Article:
Proposed entertainment tax credits face a not-so-Hollywood ending
Hollywood’s hopes for a tax break rose and fell in the space of about 12 hours Friday as California lawmakers rushed to pass a belated state budget.
At 4 a.m., the Assembly passed a $900-million-plus package of tax cuts that included more than $145 million over three years for film, television and commercial producers in an effort to stem so-called runaway production.
The tax credit bill, however, ran into immediate trouble in the Senate, where President Pro Tem Don Perata (D-Oakland) declared it “DOA,” dead on arrival.
He indicated that he would refuse to take up the tax credit bill before the Legislature left for summer recess, saying the loss of revenue “would decimate public education, public health, public safety.”
That was unwelcome news to union leaders who have been lobbying for several years for incentives to keep shows from leaving California for cheaper locales.
“It’s been frustrating, no doubt about it,” said Steve Dayan, business agent for Local 399 of the Teamsters, which represent casting directors, location managers and truck drivers. “The reality is, if we’re going to retain this industry and the union jobs that go with it, we need to be competitive with other states.”
Over the last decade, the state has lost thousands of jobs as producers flocked to other countries and states that offer generous film incentives that aren’t available in California. States such as New Mexico have enjoyed growing success in luring not only film shoots but also the support companies that form the bedrock of Los Angeles’ entertainment economy.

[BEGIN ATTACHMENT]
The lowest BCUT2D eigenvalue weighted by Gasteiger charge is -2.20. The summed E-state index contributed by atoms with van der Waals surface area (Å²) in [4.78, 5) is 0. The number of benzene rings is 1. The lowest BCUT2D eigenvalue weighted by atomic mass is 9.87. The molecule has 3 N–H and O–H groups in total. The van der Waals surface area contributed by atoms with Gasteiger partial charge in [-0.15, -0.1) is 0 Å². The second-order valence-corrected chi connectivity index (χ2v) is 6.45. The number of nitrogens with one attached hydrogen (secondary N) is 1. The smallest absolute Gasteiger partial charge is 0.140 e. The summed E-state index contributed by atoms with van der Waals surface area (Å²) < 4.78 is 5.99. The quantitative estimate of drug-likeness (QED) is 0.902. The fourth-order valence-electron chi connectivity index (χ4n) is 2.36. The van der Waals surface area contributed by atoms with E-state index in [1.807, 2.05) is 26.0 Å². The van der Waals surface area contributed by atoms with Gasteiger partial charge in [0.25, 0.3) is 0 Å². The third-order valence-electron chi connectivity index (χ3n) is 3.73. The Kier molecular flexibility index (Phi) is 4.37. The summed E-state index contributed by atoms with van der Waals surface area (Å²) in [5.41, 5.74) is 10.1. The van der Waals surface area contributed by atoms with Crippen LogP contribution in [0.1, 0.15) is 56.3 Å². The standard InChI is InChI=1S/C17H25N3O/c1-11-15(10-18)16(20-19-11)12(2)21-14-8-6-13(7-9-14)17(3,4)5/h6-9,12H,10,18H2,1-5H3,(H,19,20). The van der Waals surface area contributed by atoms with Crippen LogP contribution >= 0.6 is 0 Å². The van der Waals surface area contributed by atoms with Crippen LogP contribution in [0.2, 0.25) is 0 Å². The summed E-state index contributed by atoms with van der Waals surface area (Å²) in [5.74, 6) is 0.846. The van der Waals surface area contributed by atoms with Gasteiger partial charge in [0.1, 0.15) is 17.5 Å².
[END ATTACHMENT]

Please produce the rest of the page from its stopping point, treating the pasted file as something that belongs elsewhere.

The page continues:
Sony Pictures Imageworks Inc., for example, is moving a major chunk of its visual effects business -- and more than 100 jobs -- from Culver City to Albuquerque.
The loss of entertainment jobs in Southern California has been a hot-button issue for Hollywood’s unions, which have pushed for statewide incentives, and for Gov. Arnold Schwarzenegger, a movie actor who has vowed to help keep the entertainment industry in the state.
The proposed tax breaks would have provided a 12% to 15% tax credit on qualified film, TV and commercial production expenses for projects shot in California, with a $3-million maximum for film production companies. .
But the measure faced stiff opposition from both sides of the aisle.
Perata said he would not rule out the possibility of passing future legislation to boost movie industry employment. “All these may be really good ideas, but they have to be done in some context,” he said.
“The worst place to do it is in one house literally in the middle of the night.”
The outcome recalls a similar scenario two years ago, when a proposal providing as much as $100 million in annual film industry tax breaks died when Republicans balked, viewing it as a giveaway to Hollywood.
Those arguments anger unions officials and industry backers who argue that runaway production hurts the entire Southern California economy.
“Every California resident should care about entertainment industry jobs,” said Pamm Fair, deputy national executive director of the Screen Actors Guild.
“We are workers who pay income tax and spend wages in this state and have good jobs with benefits. If productions continue to leave California, thousands of jobs leave too.”
Leery of previous political battles, studio executives didn’t lobby heavily this time for the proposed tax breaks and were reticent on the subject.
Some executives were reluctant to support the proposed incentives, arguing they were too paltry to make a difference. New Mexico, for example, offers a combined 25% rebate on production and post-production expenses. “This is not our fight,” one studio insider said.
Times staff writer Patrick McGreevy contributed to this report.
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